Listeria monocytogenes Infection (cont.)
Listeriosis Symptoms and Signs
The symptoms and signs of listeriosis can vary widely, and the clinical
presentation often depends largely on the underlying state of health and age of
the affected individual. Most healthy individuals who become infected with
Listeria monocytogenes experience no symptoms at all, though rarely some may
develop a mild self-limiting gastrointestinal illness. However, it is the
high-risk patient populations who generally go on to develop the more severe
form of the disease. There can be a substantial delay between the time of
exposure to Listeria monocytogenes and the development of symptoms (the
incubation period), varying anywhere from several days to two to three months.
- Diarrhea, nausea, vomiting, fever, and muscle aches are common symptoms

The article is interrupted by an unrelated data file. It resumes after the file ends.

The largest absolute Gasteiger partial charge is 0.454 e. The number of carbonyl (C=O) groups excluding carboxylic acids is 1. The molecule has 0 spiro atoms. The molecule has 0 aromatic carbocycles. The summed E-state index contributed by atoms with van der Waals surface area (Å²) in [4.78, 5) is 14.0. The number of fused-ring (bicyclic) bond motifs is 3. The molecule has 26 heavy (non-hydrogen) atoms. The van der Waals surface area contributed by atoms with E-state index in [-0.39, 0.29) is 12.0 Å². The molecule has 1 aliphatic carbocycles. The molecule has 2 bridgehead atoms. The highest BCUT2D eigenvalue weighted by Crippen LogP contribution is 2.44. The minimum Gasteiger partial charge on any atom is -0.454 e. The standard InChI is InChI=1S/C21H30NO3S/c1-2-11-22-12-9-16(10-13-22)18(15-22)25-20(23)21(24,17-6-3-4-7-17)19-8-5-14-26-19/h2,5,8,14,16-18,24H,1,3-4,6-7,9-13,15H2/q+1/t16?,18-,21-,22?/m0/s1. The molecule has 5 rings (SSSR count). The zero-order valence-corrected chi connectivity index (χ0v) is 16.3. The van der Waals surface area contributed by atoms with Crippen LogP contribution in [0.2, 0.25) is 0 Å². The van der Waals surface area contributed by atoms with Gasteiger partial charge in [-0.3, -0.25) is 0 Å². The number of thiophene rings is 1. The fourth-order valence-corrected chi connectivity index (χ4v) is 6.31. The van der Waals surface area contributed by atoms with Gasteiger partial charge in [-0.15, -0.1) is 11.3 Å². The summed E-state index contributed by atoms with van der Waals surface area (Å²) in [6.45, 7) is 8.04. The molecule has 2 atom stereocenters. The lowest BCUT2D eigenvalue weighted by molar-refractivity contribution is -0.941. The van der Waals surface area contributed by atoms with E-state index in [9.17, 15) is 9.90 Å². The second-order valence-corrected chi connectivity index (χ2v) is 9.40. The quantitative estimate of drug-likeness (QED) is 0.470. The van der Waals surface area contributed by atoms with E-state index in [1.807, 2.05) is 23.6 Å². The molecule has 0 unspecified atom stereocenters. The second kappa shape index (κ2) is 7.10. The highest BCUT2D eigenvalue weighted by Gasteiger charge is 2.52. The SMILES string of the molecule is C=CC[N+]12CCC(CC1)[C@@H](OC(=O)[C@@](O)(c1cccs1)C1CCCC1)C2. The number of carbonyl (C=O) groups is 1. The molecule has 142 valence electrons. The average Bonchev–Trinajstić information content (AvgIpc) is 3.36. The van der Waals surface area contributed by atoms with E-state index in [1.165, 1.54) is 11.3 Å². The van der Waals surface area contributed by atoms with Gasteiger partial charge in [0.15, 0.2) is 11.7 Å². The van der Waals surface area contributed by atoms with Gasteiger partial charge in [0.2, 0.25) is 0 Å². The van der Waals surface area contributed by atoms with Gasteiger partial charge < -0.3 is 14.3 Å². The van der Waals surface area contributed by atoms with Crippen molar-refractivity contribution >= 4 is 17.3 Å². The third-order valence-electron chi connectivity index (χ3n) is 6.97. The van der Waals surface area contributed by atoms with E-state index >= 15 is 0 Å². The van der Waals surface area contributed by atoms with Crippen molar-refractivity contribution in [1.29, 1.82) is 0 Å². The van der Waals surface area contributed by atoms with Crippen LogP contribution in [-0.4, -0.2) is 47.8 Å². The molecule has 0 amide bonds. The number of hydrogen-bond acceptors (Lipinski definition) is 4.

associated with listeriosis. Often, these symptoms will resolve spontaneously
after seven to 10 days.
- If the infection spreads to the central nervous system, individuals may
experience headache, stiff neck, confusion, loss of balance, or
symptoms may be seen with meningitis, encephalitis, or brain abscess.
- Infected pregnant women may experience symptoms of a mild
However, the unborn child is at risk of miscarriage, stillbirth, premature
delivery, or sometimes a life-threatening infection after birth (pneumonia,
sepsis and meningitis, for example).
- Listeriosis during pregnancy usually occurs during the third trimester.
- In the United States, approximately 27% of all cases of listeriosis occur
in pregnant women.
- Rarely, infection with Listeria monocytogenes can lead to localized
infections of the skin, heart, joint, or bone.
- Death from listeriosis generally occurs from a disseminated infection in
the high-risk individuals.